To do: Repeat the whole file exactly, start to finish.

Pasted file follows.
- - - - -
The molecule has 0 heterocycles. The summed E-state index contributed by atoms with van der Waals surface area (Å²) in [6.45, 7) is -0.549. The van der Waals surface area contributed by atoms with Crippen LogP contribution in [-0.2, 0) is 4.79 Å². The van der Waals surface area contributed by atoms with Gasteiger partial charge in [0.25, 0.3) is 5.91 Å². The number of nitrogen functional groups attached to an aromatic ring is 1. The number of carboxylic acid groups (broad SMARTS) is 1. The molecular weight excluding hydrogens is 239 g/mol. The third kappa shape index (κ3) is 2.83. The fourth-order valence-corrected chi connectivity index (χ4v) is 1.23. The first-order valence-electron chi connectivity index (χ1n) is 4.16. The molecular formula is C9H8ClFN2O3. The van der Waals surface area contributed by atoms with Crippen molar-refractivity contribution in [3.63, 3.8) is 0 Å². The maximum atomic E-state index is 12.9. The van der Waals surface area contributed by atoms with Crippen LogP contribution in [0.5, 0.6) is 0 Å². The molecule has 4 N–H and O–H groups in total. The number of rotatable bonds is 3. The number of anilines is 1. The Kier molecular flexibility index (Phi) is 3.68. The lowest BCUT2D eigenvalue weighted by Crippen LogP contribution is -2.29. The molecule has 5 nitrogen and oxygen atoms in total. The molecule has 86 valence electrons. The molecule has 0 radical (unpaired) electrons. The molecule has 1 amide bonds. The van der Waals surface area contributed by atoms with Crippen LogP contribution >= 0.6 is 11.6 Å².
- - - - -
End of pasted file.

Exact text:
The molecule has 0 heterocycles. The summed E-state index contributed by atoms with van der Waals surface area (Å²) in [6.45, 7) is -0.549. The van der Waals surface area contributed by atoms with Crippen LogP contribution in [-0.2, 0) is 4.79 Å². The van der Waals surface area contributed by atoms with Gasteiger partial charge in [0.25, 0.3) is 5.91 Å². The number of nitrogen functional groups attached to an aromatic ring is 1. The number of carboxylic acid groups (broad SMARTS) is 1. The molecular weight excluding hydrogens is 239 g/mol. The third kappa shape index (κ3) is 2.83. The fourth-order valence-corrected chi connectivity index (χ4v) is 1.23. The first-order valence-electron chi connectivity index (χ1n) is 4.16. The molecular formula is C9H8ClFN2O3. The van der Waals surface area contributed by atoms with Crippen molar-refractivity contribution in [3.63, 3.8) is 0 Å². The maximum atomic E-state index is 12.9. The van der Waals surface area contributed by atoms with Crippen LogP contribution in [0.5, 0.6) is 0 Å². The molecule has 4 N–H and O–H groups in total. The number of rotatable bonds is 3. The number of anilines is 1. The Kier molecular flexibility index (Phi) is 3.68. The lowest BCUT2D eigenvalue weighted by Crippen LogP contribution is -2.29. The molecule has 5 nitrogen and oxygen atoms in total. The molecule has 86 valence electrons. The molecule has 0 radical (unpaired) electrons. The molecule has 1 amide bonds. The van der Waals surface area contributed by atoms with Crippen LogP contribution >= 0.6 is 11.6 Å².